Gingerbread Houses 2016

Our favorite Christmas tradition is attending the Gingerbread House Workshop hosted by Kidsquest Museum, and between illness and Thanksgiving and finishing out my quarter at school, we missed it. I couldn’t see us let the Christmas season go by without decorating a gingerbread house, so we decided to do it at home.  Sam invited two close friends (and a sibling of one) over to decorate houses, and we got to work.  We could have bought kits, but I decided to try baking them myself. I found some measurements for the pieces online and measured everything out on some cardstock. Sam helped by cutting out the pieces.  Next, we taped together the cardstock to make sure everything fit together.  We made a few adjustments (shortening the roof and ditching the chimney), and then got started.  I made 4 batches of gingerbread so that we would have enough pieces for 6 houses (4 kids + 2 extras, just in case).  It was a lot of rolling and baking, but it was also fun.  Sam looked forward to it all week, saying that Saturday would be a very special day and he was going to love it.  Dave expertly assembled the houses on Friday night, and everything was ready for Saturday.

Alas, two of our guests got sick and could not come to the party, so we ended up with four extra houses.  Dave, Sam, and I each decorated our own.  Sam decorated another one this morning, and we’ve got one still undecorated.  We decided to display them on the ledge above our kitchen:


The party didn’t turn out quite the way Sam had hoped, but we did have fun and we’ll probably try again next year. Sam wants to make a two-story house next time. Specifically, he wants to make a house that looks like the one across the street from us.

School color run

School fundraisers are the worst–a fundraising company comes in to do an assembly to get the kids fired up about the junky prizes they’ll get if they ask everyone they know to buy something or donate money. I was so happy that Sam’s school did it differently this year. The PTA opted not to hire a company. Instead, they organized a color run themselves. Kids, parents, and community members were invited to participate in the run and have a BBQ afterward. It was a really fun event, and I believe the PTA raised enough money for all of its programs this year. 

Sam and Dave did the run together, and Sam loved it. There were stations around the school where participants were sprayed with various colors. Sam’s entire shirt was covered with the paint. He went through the stations backside first so that no part of him would be missed.

Fall bike ride

We forgot to get any shots with the bikes in them, but here are some pictures from a bike ride we took today in Carnation.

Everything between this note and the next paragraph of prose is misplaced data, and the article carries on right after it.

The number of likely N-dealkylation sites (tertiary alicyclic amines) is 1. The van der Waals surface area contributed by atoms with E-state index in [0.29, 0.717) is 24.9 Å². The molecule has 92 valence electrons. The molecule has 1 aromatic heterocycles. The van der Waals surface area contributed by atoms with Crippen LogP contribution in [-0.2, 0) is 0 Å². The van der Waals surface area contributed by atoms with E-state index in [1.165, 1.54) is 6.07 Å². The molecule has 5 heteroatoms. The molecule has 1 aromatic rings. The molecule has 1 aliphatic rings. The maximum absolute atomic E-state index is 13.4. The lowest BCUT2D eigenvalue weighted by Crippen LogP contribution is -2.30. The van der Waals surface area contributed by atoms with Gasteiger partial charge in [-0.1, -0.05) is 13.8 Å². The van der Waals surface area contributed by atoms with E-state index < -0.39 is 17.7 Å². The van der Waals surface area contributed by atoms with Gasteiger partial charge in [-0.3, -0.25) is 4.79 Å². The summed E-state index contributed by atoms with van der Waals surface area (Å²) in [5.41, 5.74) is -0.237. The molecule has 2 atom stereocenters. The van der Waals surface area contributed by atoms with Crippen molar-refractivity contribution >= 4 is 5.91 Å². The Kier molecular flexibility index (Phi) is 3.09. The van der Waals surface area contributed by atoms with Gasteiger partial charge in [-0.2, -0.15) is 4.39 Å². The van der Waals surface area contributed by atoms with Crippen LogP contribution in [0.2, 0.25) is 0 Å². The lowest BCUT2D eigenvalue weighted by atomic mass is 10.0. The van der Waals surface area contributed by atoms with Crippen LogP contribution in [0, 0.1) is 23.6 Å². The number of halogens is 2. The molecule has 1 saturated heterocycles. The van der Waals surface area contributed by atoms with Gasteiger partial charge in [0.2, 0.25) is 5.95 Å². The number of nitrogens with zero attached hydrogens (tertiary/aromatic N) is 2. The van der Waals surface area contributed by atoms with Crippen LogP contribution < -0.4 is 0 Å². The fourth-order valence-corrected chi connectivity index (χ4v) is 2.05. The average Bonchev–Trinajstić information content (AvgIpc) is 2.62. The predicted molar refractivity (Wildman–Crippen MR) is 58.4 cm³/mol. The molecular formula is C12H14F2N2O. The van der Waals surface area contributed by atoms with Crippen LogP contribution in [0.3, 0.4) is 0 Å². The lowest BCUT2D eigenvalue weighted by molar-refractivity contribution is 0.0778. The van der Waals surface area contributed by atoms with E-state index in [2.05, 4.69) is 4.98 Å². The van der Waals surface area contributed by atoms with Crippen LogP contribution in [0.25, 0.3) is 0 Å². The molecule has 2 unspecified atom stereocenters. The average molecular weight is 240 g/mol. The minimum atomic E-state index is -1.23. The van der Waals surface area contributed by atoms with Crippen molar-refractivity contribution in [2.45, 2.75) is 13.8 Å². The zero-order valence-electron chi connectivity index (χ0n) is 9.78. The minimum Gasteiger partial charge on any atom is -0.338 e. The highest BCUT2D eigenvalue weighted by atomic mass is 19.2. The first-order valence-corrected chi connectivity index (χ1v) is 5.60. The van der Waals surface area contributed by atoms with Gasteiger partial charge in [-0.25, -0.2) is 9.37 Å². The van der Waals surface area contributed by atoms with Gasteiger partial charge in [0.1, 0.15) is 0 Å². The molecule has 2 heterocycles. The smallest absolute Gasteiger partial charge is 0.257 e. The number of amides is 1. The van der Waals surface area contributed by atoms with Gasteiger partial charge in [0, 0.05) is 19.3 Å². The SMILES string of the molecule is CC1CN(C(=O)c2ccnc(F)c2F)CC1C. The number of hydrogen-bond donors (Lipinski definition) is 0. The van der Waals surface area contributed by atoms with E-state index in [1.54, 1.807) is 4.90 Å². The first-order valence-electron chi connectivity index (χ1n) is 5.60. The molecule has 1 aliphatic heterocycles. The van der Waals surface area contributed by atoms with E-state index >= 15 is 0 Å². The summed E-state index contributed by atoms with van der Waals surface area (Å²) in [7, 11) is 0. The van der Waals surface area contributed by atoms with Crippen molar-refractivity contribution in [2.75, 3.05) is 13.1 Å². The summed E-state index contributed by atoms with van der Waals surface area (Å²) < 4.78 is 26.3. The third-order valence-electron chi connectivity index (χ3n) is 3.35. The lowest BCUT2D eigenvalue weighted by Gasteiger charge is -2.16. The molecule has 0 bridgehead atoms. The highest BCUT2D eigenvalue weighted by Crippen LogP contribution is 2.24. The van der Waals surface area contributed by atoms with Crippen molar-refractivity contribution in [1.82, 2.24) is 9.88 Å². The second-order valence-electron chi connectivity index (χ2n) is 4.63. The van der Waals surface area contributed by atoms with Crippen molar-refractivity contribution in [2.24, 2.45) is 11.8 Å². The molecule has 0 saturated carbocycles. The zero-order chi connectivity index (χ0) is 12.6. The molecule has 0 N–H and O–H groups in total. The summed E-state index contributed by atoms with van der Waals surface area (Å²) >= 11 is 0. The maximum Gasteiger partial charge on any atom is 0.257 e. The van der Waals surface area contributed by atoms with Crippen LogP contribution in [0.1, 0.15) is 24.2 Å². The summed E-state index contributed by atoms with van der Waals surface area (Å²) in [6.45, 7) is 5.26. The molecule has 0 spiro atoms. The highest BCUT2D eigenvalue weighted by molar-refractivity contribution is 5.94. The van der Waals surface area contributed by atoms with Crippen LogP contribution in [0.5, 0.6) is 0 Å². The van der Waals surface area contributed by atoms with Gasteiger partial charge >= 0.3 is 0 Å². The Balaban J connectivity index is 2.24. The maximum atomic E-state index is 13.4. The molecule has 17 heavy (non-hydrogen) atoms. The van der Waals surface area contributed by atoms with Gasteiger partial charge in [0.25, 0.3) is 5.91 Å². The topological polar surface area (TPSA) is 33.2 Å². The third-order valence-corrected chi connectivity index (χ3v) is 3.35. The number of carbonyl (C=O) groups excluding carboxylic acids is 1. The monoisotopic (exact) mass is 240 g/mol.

Words of 6-year old wisdom

Sam is spending many of his summer days with a good friend at camp. We signed up for the same camps all summer so that the boys could spend time together. An added benefit is that we can divide driving duties. Here are some gems from the boys’ car conversations today:

Friend: “The way to get rich is not to spend any money.”

Sam: “or to find lots of treasure”

Friend: “yeah. That makes sense.”
Friend:  singing “Bill Nye, the science guy” repeatedly

Sam: “why are you singing that?”

Friend: “Because I love science, of course!”

Sam: “I don’t think he does much science”

Friend: “yes he does. Why else would they call him Bill Nye the science guy?”

Sam: “I’m pretty sure that’s the name they gave him when he was born. Actually, it probably used to be ‘Bill Nye the science kid’.”

New helmet

We’ve been on a mission to learn how to ride a bike this week, a mission that Sam wasn’t completely on board with. Sam got his bike two years ago and loved it at first. We went on several family bike rides (with training wheels), but on one of those, Sam fell down and got spooked. After that, he rode only in slow motion and we eventually moved on from bike riding. I’ve brought the bike out now and then, and at some point we decided that the training wheels were causing some problems. We took the training wheels off in September and promised Sam that he could get a new helmet once he learned to ride without the training wheels. Riding without the training wheels was hard. He really couldn’t stay up at all. Next, we removed his pedals and let him use it as a balance bike. Sam was into this for awhile, and it helped him get some balance. Interest was lost again, and eventually we put the pedals back on. We’ve started and stopped several times since then, but Sam never forgot the promise of a new helmet. Every time I let go of his seat and he stayed up for a few seconds, he’d ask, “can I get a new helmet now?”. Last Sunday I told him that we’d get him a new helmet on Saturday if he rode his bike every day this week. He didn’t always want to, but he did it.

Sticking to our original promise that he could get a new helmet once he learned to ride, we went out and let Sam choose a new helmet yesterday. He chose one that came with dry erase markers and stencils. He can draw on it and change the look when ever he wants. Here it is: